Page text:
Battle for San Francisco between traditionalistas and newbies..

San Francisco is battling what most cities go through — clash of cultures.

San Francisco has always been a beacon for people who want to change the world. From beat poets to hippies to gay activists, each wave of counterculture immigration has put its stamp on the city, creating a unique blend that has set it apart from any other in America.

That culture, in turn, has been a draw for innovators of a different sort—technology workers who began populating the suburbs of the South Bay, which came to be known as Silicon Valley, in the 1970s and ’80s. In recent years, they have increasingly put down roots in San Francisco itself, commuting south to work by day and coming home for restaurants, art, and culture at night. And more and more, tech businesses are locating here.

In doing so, however, technology workers may be threatening the very culture that they came to celebrate. The influx of wealthier professionals has driven up housing costs, increased the pace of gentrification, and threatened the city’s rich racial and socioeconomic diversity. Tensions came to a head in December 2013, when a group of angry protesters stopped a Google commuter bus leaving San Francisco for Silicon Valley, brandishing signs that read “Stop Displacement Now!”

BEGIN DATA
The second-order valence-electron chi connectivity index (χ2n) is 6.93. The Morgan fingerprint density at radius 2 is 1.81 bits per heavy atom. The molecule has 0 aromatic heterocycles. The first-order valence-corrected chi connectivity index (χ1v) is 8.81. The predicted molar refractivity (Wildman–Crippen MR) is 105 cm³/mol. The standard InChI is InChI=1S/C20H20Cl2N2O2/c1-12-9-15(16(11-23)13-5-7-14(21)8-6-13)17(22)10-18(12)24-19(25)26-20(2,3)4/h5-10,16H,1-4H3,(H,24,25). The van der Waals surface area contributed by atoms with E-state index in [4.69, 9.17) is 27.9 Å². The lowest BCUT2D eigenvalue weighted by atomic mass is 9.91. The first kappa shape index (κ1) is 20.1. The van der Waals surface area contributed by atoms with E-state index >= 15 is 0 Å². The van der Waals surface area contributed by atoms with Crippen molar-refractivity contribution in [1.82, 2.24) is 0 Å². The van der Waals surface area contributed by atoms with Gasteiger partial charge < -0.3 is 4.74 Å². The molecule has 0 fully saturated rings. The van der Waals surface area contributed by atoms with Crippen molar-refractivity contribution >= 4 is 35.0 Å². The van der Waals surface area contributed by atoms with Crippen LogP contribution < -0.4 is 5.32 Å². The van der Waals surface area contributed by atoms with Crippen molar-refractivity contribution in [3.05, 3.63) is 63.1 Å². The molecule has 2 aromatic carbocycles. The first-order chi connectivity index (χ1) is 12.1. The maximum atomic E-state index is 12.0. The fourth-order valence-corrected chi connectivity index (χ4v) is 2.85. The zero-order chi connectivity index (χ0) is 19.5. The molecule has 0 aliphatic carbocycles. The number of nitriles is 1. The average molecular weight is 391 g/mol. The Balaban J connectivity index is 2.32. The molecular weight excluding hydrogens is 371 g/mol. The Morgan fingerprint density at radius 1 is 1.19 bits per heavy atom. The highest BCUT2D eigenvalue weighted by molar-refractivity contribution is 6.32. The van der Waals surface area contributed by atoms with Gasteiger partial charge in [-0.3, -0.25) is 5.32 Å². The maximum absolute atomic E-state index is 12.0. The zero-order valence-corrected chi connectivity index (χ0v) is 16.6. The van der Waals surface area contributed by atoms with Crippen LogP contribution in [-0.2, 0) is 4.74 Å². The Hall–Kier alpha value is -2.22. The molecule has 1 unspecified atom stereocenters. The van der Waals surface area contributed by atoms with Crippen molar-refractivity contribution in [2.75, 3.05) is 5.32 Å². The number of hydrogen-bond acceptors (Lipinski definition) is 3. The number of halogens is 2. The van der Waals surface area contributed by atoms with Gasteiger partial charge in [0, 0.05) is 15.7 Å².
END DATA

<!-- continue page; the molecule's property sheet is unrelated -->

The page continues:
“The incident brought to the surface the values and aspirations of long-standing residents and the challenges they were facing,” says Clayton S. Rose, professor of management practice at Harvard Business School. “There is this real squeeze on certain parts of the community—housing prices are out of sight, the middle class is leaving, and homelessness is a serious problem. This is in the face of great prosperity for many technology workers.”

In addition, San Francisco presents a unique case, says Rose, who grew up in the Bay Area. “People are afraid that this special culture in this special place could get lost.”

But how come so late? SF has been a tech hub for a while and must be feeling the stress for a while. Most cities go through these issues.

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